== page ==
Trial of Beads Versus Doxorubicin Eluting Beads for Arterial Embolization of Hepatocellular Carcinoma

This study is ongoing, but not recruiting participants.
Sponsor:
Collaborator:
Columbia University
Information provided by (Responsible Party):
Memorial Sloan-Kettering Cancer Center
ClinicalTrials.gov Identifier:
NCT00539643
First received: October 3, 2007
Last updated: May 19, 2014
Last verified: May 2014
  Purpose

The purpose of this study is to evaluate the effect of blocking the blood vessels to the tumor in your liver with small beads alone (Bead Block) versus blocking them with the same bead that contains and releases doxorubicin (a chemotherapy agent). The reason for the study is to see if adding doxorubicin kills more tumor than would be killed by just blocking the blood supplying the tumor. The chemotherapy, doxorubicin, has been used for many years to treat patients with cancer. This procedure to block the blood vessels is called embolization. Embolization is a common treatment for patients with liver cancer who cannot have surgery. The investigators are comparing the standard treatment (using the small beads alone) with another that should be at least as good, but possibly better (with the addition of the drug, doxorubicin). There is no guarantee that the new treatment is better and it is possible that there might be more side effects (related to the doxorubicin) than what is seen with the standard treatment.


Condition Intervention Phase
Hepatocellular Carcinoma
Liver Cancer
Hepatoma
Device: Bead Block microspheres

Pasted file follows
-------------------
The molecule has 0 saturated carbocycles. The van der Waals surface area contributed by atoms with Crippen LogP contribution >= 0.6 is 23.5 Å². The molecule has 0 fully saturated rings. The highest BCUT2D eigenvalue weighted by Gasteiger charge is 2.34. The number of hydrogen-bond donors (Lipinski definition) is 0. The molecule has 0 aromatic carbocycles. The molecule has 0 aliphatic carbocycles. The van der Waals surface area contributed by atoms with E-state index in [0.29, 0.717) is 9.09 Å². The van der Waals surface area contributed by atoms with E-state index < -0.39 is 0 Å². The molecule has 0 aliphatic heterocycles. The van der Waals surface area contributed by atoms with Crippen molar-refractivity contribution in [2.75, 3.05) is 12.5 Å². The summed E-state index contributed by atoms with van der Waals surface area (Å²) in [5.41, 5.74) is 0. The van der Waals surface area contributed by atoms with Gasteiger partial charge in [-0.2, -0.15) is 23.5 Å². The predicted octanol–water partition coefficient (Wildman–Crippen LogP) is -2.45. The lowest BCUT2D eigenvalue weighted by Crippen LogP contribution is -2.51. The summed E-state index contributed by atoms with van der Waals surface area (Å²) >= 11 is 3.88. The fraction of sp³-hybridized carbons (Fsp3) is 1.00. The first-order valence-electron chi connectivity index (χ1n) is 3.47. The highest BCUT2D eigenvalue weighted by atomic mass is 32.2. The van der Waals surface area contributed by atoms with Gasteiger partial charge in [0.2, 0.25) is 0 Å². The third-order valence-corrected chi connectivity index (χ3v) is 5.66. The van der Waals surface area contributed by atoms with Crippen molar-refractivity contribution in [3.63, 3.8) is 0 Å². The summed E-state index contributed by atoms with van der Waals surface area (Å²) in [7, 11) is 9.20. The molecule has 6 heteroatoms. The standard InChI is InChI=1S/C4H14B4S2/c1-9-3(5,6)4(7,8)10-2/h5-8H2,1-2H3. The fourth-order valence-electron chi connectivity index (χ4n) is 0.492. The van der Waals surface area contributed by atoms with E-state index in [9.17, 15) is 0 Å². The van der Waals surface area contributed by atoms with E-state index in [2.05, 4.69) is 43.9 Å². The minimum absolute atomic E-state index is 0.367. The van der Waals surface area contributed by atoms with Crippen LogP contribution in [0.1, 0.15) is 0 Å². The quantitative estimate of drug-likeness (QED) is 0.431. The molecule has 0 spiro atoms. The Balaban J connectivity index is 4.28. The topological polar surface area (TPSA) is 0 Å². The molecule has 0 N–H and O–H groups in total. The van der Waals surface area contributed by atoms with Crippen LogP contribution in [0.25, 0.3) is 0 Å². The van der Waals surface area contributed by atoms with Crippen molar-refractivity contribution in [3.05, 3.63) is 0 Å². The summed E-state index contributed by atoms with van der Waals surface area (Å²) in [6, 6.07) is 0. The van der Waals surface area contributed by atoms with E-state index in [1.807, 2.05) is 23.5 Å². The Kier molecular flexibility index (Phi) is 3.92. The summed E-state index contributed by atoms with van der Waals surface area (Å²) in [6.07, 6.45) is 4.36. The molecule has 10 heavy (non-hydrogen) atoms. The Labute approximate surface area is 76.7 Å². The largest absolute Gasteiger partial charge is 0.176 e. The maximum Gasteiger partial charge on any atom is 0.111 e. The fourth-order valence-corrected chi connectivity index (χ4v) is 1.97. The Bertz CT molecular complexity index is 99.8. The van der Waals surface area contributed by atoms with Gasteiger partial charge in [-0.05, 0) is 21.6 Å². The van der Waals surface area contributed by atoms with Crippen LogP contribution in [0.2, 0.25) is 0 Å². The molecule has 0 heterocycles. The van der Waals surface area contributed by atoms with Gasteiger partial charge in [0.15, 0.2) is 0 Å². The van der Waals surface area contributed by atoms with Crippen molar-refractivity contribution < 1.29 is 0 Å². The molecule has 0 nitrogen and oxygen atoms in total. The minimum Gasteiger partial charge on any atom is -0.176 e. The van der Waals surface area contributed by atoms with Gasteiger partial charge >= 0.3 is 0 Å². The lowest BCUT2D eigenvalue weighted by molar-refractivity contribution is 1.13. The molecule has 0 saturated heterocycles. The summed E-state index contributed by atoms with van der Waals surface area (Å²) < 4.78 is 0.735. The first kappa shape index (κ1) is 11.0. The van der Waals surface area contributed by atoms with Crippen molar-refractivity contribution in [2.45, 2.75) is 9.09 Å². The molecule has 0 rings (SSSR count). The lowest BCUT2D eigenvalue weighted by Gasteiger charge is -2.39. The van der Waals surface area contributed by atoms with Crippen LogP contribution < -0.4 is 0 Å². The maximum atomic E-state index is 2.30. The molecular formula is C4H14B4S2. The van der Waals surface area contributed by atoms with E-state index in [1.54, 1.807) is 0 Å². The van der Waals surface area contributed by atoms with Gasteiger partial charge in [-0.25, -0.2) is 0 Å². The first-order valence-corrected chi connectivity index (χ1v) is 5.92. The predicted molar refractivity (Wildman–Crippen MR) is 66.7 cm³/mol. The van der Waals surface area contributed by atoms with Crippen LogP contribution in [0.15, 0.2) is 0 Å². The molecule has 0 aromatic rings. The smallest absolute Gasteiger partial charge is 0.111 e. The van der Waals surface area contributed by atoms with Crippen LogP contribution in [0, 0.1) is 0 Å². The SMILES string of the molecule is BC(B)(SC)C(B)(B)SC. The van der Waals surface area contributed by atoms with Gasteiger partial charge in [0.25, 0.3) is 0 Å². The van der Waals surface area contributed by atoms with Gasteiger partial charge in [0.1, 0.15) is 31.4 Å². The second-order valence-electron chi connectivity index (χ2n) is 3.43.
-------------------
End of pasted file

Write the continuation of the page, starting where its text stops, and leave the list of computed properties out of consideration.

Other: Bead + Dox Arm
Phase 2

Study Type: Interventional
Study Design: Allocation: Randomized
Intervention Model: Parallel Assignment
Masking: Single Blind (Subject)
Primary Purpose: Treatment
Official Title: A Randomized Single Blind Controlled Trial of Beads vs. Doxorubicin Eluting Beads for Arterial Embolization of Hepatocellular Carcinoma (HCC)

Resource links provided by NLM:


Further study details as provided by Memorial Sloan-Kettering Cancer Center:

Primary Outcome Measures:
  • Response to treatment by RECIST criteria [ Time Frame: 2 to 3 weeks ] [ Designated as safety issue: No ]

Secondary Outcome Measures:
  • Evaluate toxicity, time to progression (TTP) and survival [ Time Frame: 1 year ] [ Designated as safety issue: Yes ]

Enrollment: 101
Study Start Date: November 2007
Estimated Study Completion Date: February 2015
Estimated Primary Completion Date: February 2015 (Final data collection date for primary outcome measure)
Arms Assigned Interventions
Active Comparator: Bead Arm
Hepatic arterial embolization with Bead Block microspheres, beginning with 100 - 300 micron beads, and using larger particles if necessary until stasis is evident.
Device: Bead Block microspheres
Bead Block (Beads) microsphere, 100-300 micron with additional larger size beads as necessary to achieve stasis
Active Comparator: Bead + Dox Arm
Hepatic arterial embolization with 100-300 micron drug eluting microspheres (LC Bead) loaded with 150 mg Doxorubicin, followed by embolization with Bead Block microspheres (100-300 micron and larger size beads as necessary) until stasis is evident.
Other: Bead + Dox Arm
Bead + Dox Arm: Hepatic arterial embolization with 100-300 micron drug eluting microspheres (LC Bead) loaded with 150 mg Doxorubicin, followed by embolization with Bead Block microspheres (100-300 micron and larger size beads as necessary) until stasis is evident.

Detailed Description:

Biocompatibles LC Bead (also known as DC Bead in Asia & Europe) microspheres are preformed soft, deformable microspheres that may be loaded with doxorubicin and used to occlude blood flow to a cancerous tumour. LC Bead microspheres consist of a macromere derived from PVA. The fully polymerized microsphere is approximately 90% water and is compressible to approximately 30% by diameter. The microspheres can be delivered through conventional catheters (4-5Fr) or micro-catheters in the 2-3Fr range. These microspheres, like all agents used for arterial embolization, are mixed with radiographic contrast prior to administration in order to allow for fluoroscopic control of the embolization procedure.

  Eligibility

Ages Eligible for Study:   18 Years and older
Genders Eligible for Study:   Both
Accepts Healthy Volunteers:   No
Criteria

Inclusion Criteria: